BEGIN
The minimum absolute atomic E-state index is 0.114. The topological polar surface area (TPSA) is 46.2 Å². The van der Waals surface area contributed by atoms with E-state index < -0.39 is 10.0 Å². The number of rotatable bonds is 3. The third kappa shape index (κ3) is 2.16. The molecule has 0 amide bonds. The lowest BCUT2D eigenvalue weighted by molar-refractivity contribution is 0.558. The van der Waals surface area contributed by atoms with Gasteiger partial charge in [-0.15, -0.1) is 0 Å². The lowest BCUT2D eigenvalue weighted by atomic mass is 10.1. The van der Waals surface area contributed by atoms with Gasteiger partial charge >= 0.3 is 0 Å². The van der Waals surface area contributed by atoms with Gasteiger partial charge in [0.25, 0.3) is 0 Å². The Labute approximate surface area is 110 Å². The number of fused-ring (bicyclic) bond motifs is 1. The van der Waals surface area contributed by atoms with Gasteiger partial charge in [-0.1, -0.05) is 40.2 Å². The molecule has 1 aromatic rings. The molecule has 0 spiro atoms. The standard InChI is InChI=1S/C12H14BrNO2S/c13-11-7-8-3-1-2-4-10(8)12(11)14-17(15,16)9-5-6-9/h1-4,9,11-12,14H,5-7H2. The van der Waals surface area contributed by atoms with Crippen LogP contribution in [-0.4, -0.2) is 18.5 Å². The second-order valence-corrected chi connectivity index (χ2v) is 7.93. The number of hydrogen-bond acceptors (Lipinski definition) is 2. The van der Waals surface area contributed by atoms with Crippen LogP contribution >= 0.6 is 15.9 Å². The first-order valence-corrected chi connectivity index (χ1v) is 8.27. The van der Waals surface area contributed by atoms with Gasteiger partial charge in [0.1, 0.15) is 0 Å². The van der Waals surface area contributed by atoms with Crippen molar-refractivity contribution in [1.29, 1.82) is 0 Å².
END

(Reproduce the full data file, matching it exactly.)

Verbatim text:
The minimum absolute atomic E-state index is 0.114. The topological polar surface area (TPSA) is 46.2 Å². The van der Waals surface area contributed by atoms with E-state index < -0.39 is 10.0 Å². The number of rotatable bonds is 3. The third kappa shape index (κ3) is 2.16. The molecule has 0 amide bonds. The lowest BCUT2D eigenvalue weighted by molar-refractivity contribution is 0.558. The van der Waals surface area contributed by atoms with Gasteiger partial charge in [-0.15, -0.1) is 0 Å². The lowest BCUT2D eigenvalue weighted by atomic mass is 10.1. The van der Waals surface area contributed by atoms with Gasteiger partial charge >= 0.3 is 0 Å². The van der Waals surface area contributed by atoms with Gasteiger partial charge in [0.25, 0.3) is 0 Å². The Labute approximate surface area is 110 Å². The number of fused-ring (bicyclic) bond motifs is 1. The van der Waals surface area contributed by atoms with Gasteiger partial charge in [-0.1, -0.05) is 40.2 Å². The molecule has 1 aromatic rings. The molecule has 0 spiro atoms. The standard InChI is InChI=1S/C12H14BrNO2S/c13-11-7-8-3-1-2-4-10(8)12(11)14-17(15,16)9-5-6-9/h1-4,9,11-12,14H,5-7H2. The van der Waals surface area contributed by atoms with Crippen LogP contribution in [-0.4, -0.2) is 18.5 Å². The second-order valence-corrected chi connectivity index (χ2v) is 7.93. The number of hydrogen-bond acceptors (Lipinski definition) is 2. The van der Waals surface area contributed by atoms with Crippen LogP contribution >= 0.6 is 15.9 Å². The first-order valence-corrected chi connectivity index (χ1v) is 8.27. The van der Waals surface area contributed by atoms with Gasteiger partial charge in [0.1, 0.15) is 0 Å². The van der Waals surface area contributed by atoms with Crippen molar-refractivity contribution in [1.29, 1.82) is 0 Å².